Microsoft 365 Defender Log4j Scanner Has False Positive Alerts

Colin Thierry Colin Thierry Microsoft 365 Defender Log4j Scanner Has False Positive Alerts

Microsoft Defender for Endpoint has shown “sensor tampering alerts” linked to the company’s new Microsoft 365 scanner for Log4j processes.

The alerts are reportedly shown mainly on Windows Server 2016 systems and warn of “possible sensor tampering in memory was detected by Microsoft Defender for Endpoint” created by an OpenHandleCollector.exe process.

According to customer reports, Microsoft admins have been dealing with this specific issue since at least Dec. 23.

Tomer Teller, Principal Group PM Manager at Microsoft, Enterprise Security Posture, identified the reports as false positives and clarified that they’re not actually malicious.

Microsoft said that it’s looking into this Microsoft 365 Defender issue and is working hard on a solution that should soon be delivered to all impacted systems.

“This is part of the work we did to detect Log4J instances on disk. The team is analyzing why it triggers the alert (it shouldn’t of course),” Teller said.

On Dec. 28, Microsoft shared a tweet that covered its new Log4j scanner that was unveiled with a new consolidated Microsoft 365 Defender portal for threat and vulnerability management.

This new dashboard is designed to assist customers in identifying and remediating files, software, and devices exposed to attacks exploiting Log4j vulnerabilities.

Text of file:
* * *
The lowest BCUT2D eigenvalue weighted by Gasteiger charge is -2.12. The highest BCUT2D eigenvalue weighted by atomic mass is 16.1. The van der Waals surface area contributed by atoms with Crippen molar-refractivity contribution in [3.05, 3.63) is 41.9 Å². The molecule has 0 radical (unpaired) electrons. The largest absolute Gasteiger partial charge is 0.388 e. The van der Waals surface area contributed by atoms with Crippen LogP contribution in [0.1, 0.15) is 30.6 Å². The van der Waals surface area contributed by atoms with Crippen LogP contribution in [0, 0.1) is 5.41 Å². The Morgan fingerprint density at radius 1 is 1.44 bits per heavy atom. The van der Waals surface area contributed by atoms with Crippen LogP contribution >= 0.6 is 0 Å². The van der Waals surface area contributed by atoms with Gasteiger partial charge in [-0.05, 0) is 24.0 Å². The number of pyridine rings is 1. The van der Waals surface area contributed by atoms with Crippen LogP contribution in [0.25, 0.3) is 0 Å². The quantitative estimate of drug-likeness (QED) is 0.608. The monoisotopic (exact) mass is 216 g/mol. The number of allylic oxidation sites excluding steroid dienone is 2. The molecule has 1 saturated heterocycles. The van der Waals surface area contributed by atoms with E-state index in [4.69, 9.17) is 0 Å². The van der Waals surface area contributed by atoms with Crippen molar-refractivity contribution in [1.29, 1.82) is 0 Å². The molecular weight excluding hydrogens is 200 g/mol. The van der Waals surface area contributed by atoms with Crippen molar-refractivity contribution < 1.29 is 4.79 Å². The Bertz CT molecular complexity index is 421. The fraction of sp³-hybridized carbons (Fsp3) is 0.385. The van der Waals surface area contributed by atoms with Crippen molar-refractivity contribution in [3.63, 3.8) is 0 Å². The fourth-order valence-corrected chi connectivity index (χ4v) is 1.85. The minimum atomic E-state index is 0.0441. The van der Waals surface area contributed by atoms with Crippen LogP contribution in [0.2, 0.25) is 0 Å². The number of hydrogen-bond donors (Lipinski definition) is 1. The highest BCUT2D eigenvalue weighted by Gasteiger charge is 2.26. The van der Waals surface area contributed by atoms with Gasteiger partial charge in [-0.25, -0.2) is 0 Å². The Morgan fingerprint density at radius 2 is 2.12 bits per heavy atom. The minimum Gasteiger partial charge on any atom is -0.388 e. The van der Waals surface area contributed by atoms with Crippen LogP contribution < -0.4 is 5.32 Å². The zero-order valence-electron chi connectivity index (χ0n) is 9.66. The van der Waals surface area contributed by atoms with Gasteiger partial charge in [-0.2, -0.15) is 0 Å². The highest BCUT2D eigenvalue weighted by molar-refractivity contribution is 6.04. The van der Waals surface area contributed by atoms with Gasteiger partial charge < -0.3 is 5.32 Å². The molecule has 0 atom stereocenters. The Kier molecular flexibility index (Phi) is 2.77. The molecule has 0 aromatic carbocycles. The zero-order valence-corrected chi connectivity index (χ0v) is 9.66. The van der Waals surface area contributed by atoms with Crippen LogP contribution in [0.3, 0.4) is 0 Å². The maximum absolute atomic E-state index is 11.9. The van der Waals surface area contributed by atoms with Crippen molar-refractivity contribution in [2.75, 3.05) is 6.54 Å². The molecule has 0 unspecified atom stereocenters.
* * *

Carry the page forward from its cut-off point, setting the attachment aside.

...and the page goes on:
Since October 2020, Windows has experienced a variety of other alert issues with Defender for Endpoint. This includes an alert that marked Office documents as Emotet malware payloads, one that falsely showed network devices infected with Cobalt Strike, and another that tagged Chrome updates as PHP backdoors.

Earlier this month, the Apache Software Foundation (ASF) rolled out a new patch, version 2.17.0, to combat a new Log4j vulnerability. According to the ASF, this vulnerability in the widely used logging library could potentially be exploited by hackers in order to set up a denial-of-service (DOS) attack.

About the Author

Colin Thierry
Colin Thierry
Cybersecurity researcher and journalist

About the Author

Colin Thierry is a cybersecurity researcher and journalist who has written a wide variety of content for the web over the past 2 years. In his free time, he enjoys spending time outdoors, traveling, watching sports, and playing video games.